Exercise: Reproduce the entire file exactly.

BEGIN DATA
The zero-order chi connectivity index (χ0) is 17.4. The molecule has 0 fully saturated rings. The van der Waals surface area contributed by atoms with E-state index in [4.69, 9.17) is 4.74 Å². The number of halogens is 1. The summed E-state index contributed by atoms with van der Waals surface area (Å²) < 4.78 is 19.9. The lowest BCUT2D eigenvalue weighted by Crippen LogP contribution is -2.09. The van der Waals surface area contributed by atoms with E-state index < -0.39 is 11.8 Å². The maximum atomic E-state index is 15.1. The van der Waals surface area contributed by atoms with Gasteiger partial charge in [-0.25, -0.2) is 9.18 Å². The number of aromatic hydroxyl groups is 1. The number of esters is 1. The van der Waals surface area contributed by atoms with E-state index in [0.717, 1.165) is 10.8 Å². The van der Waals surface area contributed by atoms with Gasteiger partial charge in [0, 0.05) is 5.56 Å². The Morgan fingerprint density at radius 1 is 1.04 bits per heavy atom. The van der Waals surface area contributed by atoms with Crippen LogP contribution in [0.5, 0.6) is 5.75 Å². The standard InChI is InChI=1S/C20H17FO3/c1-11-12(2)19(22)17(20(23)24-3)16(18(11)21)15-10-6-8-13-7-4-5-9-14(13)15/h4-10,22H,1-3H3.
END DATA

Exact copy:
The zero-order chi connectivity index (χ0) is 17.4. The molecule has 0 fully saturated rings. The van der Waals surface area contributed by atoms with E-state index in [4.69, 9.17) is 4.74 Å². The number of halogens is 1. The summed E-state index contributed by atoms with van der Waals surface area (Å²) < 4.78 is 19.9. The lowest BCUT2D eigenvalue weighted by Crippen LogP contribution is -2.09. The van der Waals surface area contributed by atoms with E-state index < -0.39 is 11.8 Å². The maximum atomic E-state index is 15.1. The van der Waals surface area contributed by atoms with Gasteiger partial charge in [-0.25, -0.2) is 9.18 Å². The number of aromatic hydroxyl groups is 1. The number of esters is 1. The van der Waals surface area contributed by atoms with E-state index in [0.717, 1.165) is 10.8 Å². The van der Waals surface area contributed by atoms with Gasteiger partial charge in [0, 0.05) is 5.56 Å². The Morgan fingerprint density at radius 1 is 1.04 bits per heavy atom. The van der Waals surface area contributed by atoms with Crippen LogP contribution in [0.5, 0.6) is 5.75 Å². The standard InChI is InChI=1S/C20H17FO3/c1-11-12(2)19(22)17(20(23)24-3)16(18(11)21)15-10-6-8-13-7-4-5-9-14(13)15/h4-10,22H,1-3H3.